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U.K.'s Bribery Act Fails to Deliver Significant Cases

Neil Baker | February 20, 2013

When Britain's Bribery Act went into effect in July 2011, it struck fear into the hearts of businesses and executives with operations in the United Kingdom. Yet more than a year and a half later, it's yet to deliver a significant scalp.

To date, no companies have been prosecuted, let alone convicted, under the Act. The only successful cases involve two unconnected individuals, convicted of behavior that is a long way from the kind of corruption the Act was supposed to tackle.

One case involved a man who offered a small bribe to a government official after he failed a taxi driving test. He received a two-month prison sentence. The other related to a court clerk jailed for four years after he took bribes to alter a database of driving offenses.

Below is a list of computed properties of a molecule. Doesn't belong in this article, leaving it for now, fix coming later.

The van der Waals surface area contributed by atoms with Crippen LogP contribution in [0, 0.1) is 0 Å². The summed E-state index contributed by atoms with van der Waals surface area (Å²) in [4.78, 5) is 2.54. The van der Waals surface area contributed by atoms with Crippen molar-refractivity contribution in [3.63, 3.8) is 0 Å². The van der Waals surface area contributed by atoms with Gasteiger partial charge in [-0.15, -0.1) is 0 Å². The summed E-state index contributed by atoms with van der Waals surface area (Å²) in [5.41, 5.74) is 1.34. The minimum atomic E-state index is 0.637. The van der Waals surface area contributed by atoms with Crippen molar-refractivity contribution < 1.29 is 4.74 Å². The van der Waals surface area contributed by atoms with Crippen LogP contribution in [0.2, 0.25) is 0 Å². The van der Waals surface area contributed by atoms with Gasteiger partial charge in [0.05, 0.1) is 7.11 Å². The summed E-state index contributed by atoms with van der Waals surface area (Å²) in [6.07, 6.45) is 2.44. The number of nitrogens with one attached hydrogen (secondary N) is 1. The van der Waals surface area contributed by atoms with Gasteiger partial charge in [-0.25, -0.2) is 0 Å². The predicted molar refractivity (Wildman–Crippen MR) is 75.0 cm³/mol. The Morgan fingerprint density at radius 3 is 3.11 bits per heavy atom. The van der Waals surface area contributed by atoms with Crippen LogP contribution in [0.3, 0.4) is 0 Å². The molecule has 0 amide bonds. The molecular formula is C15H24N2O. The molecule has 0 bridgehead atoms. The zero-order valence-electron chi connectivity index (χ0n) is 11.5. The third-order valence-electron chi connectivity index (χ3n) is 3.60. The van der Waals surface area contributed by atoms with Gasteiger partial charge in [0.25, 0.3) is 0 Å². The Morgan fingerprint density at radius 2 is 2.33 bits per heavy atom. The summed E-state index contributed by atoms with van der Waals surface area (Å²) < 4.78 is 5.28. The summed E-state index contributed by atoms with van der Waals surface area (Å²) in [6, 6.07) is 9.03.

While no significant cases have been prosecuted, more companies are self-reporting corruption offenses. According to the Serious Fraud Office the number of companies reporting their own misdeeds nearly doubled from 7 to 12... To get the full story, subscribe now.